Unilever has claimed it has discovered how the skin can be stimulated to maintain its own production of ceramides to improve skin quality and hydration.
Ceramides act to bind skin cells together and are effective at counteracting dryness and are contained in many personal care products.
However, says Unilever, the large size of these ceramides prevents them from penetrating the skin.
Unilever scientists have been looking to overcome this issue by finding ways to trigger the skin’s natural ceramide-producing processes, thereby enabling it to heal from within.
“Our products contain skin-identical lipid precursors which act as the building blocks to allow the natural process of ceramide production to occur,” said Dr Andrew Mayes, Senior Skin Research Manager at Unilever R&D.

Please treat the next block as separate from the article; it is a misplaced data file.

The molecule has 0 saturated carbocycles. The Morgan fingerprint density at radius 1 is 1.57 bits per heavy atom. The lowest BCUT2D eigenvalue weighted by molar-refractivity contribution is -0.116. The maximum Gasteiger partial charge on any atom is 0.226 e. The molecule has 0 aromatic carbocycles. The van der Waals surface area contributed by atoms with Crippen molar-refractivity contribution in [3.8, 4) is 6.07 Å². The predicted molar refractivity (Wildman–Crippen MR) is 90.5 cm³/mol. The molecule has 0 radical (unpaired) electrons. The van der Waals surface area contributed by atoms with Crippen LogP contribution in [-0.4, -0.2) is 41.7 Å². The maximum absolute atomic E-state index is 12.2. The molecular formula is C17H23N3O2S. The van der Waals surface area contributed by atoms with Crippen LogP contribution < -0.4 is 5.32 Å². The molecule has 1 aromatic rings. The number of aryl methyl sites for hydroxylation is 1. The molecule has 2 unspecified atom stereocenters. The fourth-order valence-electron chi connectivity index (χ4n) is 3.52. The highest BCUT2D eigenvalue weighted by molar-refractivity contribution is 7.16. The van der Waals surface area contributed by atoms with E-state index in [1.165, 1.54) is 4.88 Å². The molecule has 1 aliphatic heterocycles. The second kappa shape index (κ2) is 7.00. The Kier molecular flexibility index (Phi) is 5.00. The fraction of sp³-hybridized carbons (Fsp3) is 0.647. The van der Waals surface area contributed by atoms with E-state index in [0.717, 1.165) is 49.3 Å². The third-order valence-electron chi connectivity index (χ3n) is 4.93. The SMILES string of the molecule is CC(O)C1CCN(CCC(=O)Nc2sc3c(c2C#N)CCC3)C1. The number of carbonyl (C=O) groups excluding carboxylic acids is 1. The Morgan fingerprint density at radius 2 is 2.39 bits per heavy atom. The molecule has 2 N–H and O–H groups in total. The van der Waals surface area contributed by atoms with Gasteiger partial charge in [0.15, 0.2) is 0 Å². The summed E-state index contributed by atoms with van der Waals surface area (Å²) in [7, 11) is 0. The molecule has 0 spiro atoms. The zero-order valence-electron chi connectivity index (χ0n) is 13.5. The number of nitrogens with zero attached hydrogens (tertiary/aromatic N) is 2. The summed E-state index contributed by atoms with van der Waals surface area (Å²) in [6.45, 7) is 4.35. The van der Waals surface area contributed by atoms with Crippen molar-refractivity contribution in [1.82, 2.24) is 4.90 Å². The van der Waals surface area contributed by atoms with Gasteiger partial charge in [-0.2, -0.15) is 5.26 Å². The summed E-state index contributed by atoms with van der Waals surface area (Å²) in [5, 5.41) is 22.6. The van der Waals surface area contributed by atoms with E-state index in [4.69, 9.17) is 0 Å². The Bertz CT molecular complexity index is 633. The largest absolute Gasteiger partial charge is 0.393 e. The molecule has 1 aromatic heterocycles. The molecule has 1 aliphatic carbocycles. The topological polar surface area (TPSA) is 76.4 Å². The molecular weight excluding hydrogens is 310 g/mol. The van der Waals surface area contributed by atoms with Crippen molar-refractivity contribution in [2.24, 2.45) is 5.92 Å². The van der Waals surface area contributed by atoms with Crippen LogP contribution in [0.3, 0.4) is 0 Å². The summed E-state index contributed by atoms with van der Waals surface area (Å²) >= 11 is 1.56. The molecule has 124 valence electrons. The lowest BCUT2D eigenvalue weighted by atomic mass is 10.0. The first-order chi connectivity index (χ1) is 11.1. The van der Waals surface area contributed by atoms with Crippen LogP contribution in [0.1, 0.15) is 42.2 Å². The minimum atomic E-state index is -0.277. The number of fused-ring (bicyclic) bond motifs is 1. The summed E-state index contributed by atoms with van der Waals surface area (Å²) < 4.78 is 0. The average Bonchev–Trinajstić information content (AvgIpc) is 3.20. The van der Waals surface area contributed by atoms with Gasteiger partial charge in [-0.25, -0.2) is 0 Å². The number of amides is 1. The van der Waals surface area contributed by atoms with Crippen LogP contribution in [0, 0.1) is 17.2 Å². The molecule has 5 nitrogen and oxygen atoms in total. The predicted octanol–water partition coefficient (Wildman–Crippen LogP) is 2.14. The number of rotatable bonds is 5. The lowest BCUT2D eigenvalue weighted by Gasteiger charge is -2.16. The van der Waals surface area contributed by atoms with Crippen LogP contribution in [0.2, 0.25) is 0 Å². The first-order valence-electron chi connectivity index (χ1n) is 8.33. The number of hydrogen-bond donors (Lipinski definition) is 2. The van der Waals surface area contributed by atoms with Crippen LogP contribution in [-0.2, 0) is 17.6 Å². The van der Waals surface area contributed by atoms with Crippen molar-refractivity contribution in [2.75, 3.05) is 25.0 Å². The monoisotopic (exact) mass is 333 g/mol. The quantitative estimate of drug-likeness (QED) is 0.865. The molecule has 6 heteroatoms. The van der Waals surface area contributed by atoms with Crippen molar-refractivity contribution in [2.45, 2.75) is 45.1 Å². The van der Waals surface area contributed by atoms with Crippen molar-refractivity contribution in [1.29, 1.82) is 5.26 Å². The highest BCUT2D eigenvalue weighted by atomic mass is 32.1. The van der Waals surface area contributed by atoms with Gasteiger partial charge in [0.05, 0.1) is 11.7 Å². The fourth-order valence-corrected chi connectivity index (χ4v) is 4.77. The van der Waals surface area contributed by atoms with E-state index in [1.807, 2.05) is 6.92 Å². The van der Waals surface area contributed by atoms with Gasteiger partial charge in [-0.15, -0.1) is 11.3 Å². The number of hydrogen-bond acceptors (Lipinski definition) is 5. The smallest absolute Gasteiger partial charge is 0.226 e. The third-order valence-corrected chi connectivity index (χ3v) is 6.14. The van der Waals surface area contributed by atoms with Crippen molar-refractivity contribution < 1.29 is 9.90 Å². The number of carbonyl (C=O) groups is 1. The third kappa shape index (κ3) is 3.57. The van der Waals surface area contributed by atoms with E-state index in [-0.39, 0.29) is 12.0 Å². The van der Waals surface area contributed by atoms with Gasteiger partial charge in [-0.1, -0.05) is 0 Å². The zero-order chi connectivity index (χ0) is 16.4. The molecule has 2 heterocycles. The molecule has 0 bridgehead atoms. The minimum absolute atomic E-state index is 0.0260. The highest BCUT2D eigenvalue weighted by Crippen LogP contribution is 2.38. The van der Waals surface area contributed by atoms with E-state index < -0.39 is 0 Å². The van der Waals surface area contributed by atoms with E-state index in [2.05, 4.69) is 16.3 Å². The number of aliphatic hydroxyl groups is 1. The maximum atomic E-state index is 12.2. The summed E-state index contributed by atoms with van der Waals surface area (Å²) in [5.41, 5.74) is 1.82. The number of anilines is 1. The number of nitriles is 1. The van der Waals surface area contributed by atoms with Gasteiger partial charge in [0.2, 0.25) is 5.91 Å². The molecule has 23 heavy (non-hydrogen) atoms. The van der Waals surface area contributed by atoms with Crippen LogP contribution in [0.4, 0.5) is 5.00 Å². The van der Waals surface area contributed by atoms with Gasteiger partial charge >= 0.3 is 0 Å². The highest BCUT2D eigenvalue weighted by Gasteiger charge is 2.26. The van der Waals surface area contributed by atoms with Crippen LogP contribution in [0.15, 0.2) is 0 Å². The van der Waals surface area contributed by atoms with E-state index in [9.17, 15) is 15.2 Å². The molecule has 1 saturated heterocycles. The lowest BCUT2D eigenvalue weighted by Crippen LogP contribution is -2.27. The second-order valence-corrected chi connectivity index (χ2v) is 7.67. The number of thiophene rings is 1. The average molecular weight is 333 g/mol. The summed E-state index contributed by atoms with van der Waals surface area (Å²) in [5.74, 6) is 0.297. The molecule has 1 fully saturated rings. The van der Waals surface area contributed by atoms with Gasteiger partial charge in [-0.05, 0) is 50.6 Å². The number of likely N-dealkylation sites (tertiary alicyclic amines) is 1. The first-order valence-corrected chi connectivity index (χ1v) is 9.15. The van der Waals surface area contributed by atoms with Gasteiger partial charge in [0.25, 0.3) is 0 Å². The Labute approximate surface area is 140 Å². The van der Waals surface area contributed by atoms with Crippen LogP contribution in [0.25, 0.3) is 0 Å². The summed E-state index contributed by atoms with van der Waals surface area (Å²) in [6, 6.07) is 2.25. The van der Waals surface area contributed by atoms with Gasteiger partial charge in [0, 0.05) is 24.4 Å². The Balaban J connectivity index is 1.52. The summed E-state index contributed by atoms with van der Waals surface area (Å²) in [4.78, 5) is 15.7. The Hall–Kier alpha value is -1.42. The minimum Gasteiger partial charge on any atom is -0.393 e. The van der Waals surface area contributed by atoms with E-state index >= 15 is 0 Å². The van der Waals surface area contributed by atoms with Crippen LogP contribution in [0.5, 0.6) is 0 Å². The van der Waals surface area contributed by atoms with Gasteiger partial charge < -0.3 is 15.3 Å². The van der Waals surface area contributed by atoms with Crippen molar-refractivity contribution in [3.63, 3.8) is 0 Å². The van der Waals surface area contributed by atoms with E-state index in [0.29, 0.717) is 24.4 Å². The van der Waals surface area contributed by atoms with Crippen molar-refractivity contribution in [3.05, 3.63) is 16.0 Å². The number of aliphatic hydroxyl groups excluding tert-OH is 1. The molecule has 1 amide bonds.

“They provide the raw materials and then the skin can do the rest,” he added.
A study published in scientific journal Nature Scientific Reports shows that boosting ceramides can lead to dramatic improvements for people with dry skin.
“We can now build stronger skin from within,” said Dr Mayes. “By strengthening and rebuilding the skin’s functional moisture barrier, skin feels better, looks better, and is more resilient to the outside world.”
Working with microbiome data analysts Eagle Genomics, Unilever identified that when people used its products, they showed a significant increase of Staphylococcus epidermidis - a bacteria associated with good skin health.
This microbe is naturally present on human skin and plays a key role in the production of beneficial metabolites, including lactic acid, that help defend the skin against external threats.
“The ability of product application to improve the skin microbiome was a very exciting discovery,” said Dr Barry Murphy, Senior Microbiome Research Manager at Unilever R&D.
“Over the past number of years, we have built a strategic partnership with Eagle Genomics. Using its AI-augmented platform to analyse complex biological data and study how our skin and its microbiome interact, has been central to this research.”